A co-author of the already controversial new Heritage Foundation study — the one that claims to show immigration reform will cost the U.S. $6.3 trillion dollars — wrote in 2009 that the government should grant immigrants visas based on IQ, and that "No one knows whether Hispanics will ever reach IQ parity with whites, but the prediction that new Hispanic immigrants will have low-IQ children and grandchildren is difficult to argue against." The co-author, Jason Richwine, wrote that for his public policy doctoral thesis, The Washington Post's Dylan Matthews reports. Richwine wrote that the U.S. should use the term "skill-based" instead of IQ-based to "blunt the negative reaction." Thus Richwine is able to provide the missing link between the oafish Donald Trump, who said at CPAC, "Why aren't we letting people in from Europe?" and more mainstream explanations of the controversy among conservatives over immigration. "It's going to be a much easier lift to solve the problem of high-skilled workers," Alabama Rep. Spencer Bachus said in February.
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The most obvious problem with Heritage's study is its economic analysis, not social analysis. When CNBC's Larry Kudlow asked Robert Rector, the lead author of the Heritage study, whether it takes into account economic growth from immigration, Rector said, "No." Rector he did hint that he agreed with his co-author's ideas about what kind of immigrants we should let in, saying high-skilled immigrants with higher education levels would bring in more tax revenue and take fewer government benefits. Richwine (pictured above) fretted in his Harvard thesis that these immigrants would never fit in because of their tiny brains:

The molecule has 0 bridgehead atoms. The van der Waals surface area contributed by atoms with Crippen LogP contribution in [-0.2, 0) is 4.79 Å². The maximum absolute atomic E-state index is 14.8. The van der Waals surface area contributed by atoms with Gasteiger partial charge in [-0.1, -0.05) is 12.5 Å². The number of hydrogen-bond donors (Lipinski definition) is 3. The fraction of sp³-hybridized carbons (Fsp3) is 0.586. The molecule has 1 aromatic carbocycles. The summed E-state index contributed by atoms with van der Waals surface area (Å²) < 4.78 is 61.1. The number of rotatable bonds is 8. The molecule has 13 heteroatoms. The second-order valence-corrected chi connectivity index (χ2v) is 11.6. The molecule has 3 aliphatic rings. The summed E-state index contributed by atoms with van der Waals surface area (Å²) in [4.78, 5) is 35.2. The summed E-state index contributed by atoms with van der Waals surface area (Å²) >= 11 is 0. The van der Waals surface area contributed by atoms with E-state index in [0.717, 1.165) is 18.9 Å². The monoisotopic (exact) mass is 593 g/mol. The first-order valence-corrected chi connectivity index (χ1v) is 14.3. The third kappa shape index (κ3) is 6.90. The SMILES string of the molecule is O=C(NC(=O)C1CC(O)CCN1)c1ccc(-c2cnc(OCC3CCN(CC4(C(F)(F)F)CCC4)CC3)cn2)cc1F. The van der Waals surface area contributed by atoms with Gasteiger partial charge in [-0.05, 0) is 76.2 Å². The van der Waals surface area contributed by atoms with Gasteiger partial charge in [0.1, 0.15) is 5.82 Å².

The average IQ of immigrants in the United States is substantially lower than that of the white native population, and the difference is likely to persist over several generations. The consequences are a lack of socioeconomic assimilation among low-IQ immigrant groups, more underclass behavior, less social trust, and an increase in the proportion of unskilled workers in the American labor market.
The idea that Latinos won't assimilate because they're doomed to low IQs for generations is offensive. But so what? More important, it's wrong. Less than half of the variation in IQ is inherited, The Wall Street Journal explained in January, and scientists haven't figured out which genes affect IQ. And even more important for today's political debate, Latinos are assimilating. The New York Times's David Leonhardt explained in April that Latinos are assimilating at about the same rate as earlier immigrant groups — they're "the New Italians," he said. As with Italians, a huge wave of Latinos immigrated here poor, poorly educated, and culturally different. But they become richer and better educated with each generation. RAND Corporation economist James P. Smith found that the average Latino immigrant has a junior high education, but the average Latino immigrant's kid goes to college for almost a year, and the average Latino immigrant's grandkid stays in college longer.
At Reuters, Reihan Salam points out that many people do not call themselves Hispanic, despite their parent or grandparent having been born in a Spanish-speaking country. The vast majority of Mexican-, Cuban-, Dominican-, Chinese-, and Filipino-Americans and Puerto Ricans have two grandparents or less who were born in those countries. The high rate of intermarriage, The American Prospect's Jamelle Bouie writes, could mean that as with Italians before them, it's likely Latinos' old national distinctions will disappear until they're just called "white." By then, there will probably be some other group whose collective IQ the Heritage Foundation is worried about.